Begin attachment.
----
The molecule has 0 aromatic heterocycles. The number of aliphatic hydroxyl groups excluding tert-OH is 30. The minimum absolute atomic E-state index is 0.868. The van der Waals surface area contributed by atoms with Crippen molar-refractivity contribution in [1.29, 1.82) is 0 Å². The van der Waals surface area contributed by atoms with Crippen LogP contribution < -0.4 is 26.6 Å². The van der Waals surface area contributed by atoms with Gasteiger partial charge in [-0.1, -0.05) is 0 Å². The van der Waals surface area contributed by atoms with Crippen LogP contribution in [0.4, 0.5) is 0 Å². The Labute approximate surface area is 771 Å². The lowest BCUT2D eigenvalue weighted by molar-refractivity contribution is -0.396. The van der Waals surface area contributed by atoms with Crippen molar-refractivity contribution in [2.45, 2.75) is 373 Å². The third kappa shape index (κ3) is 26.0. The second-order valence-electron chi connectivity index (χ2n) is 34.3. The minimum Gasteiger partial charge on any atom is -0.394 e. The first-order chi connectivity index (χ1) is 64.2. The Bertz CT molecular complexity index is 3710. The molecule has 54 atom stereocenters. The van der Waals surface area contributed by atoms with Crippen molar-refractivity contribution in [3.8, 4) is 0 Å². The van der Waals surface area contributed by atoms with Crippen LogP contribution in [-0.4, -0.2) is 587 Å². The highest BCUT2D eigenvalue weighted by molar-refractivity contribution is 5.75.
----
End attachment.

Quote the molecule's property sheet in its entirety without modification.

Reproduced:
The molecule has 0 aromatic heterocycles. The number of aliphatic hydroxyl groups excluding tert-OH is 30. The minimum absolute atomic E-state index is 0.868. The van der Waals surface area contributed by atoms with Crippen molar-refractivity contribution in [1.29, 1.82) is 0 Å². The van der Waals surface area contributed by atoms with Crippen LogP contribution < -0.4 is 26.6 Å². The van der Waals surface area contributed by atoms with Gasteiger partial charge in [-0.1, -0.05) is 0 Å². The van der Waals surface area contributed by atoms with Crippen LogP contribution in [0.4, 0.5) is 0 Å². The Labute approximate surface area is 771 Å². The lowest BCUT2D eigenvalue weighted by molar-refractivity contribution is -0.396. The van der Waals surface area contributed by atoms with Crippen molar-refractivity contribution in [2.45, 2.75) is 373 Å². The third kappa shape index (κ3) is 26.0. The second-order valence-electron chi connectivity index (χ2n) is 34.3. The minimum Gasteiger partial charge on any atom is -0.394 e. The first-order chi connectivity index (χ1) is 64.2. The Bertz CT molecular complexity index is 3710. The molecule has 54 atom stereocenters. The van der Waals surface area contributed by atoms with Crippen molar-refractivity contribution in [3.8, 4) is 0 Å². The van der Waals surface area contributed by atoms with Crippen LogP contribution in [-0.4, -0.2) is 587 Å². The highest BCUT2D eigenvalue weighted by molar-refractivity contribution is 5.75.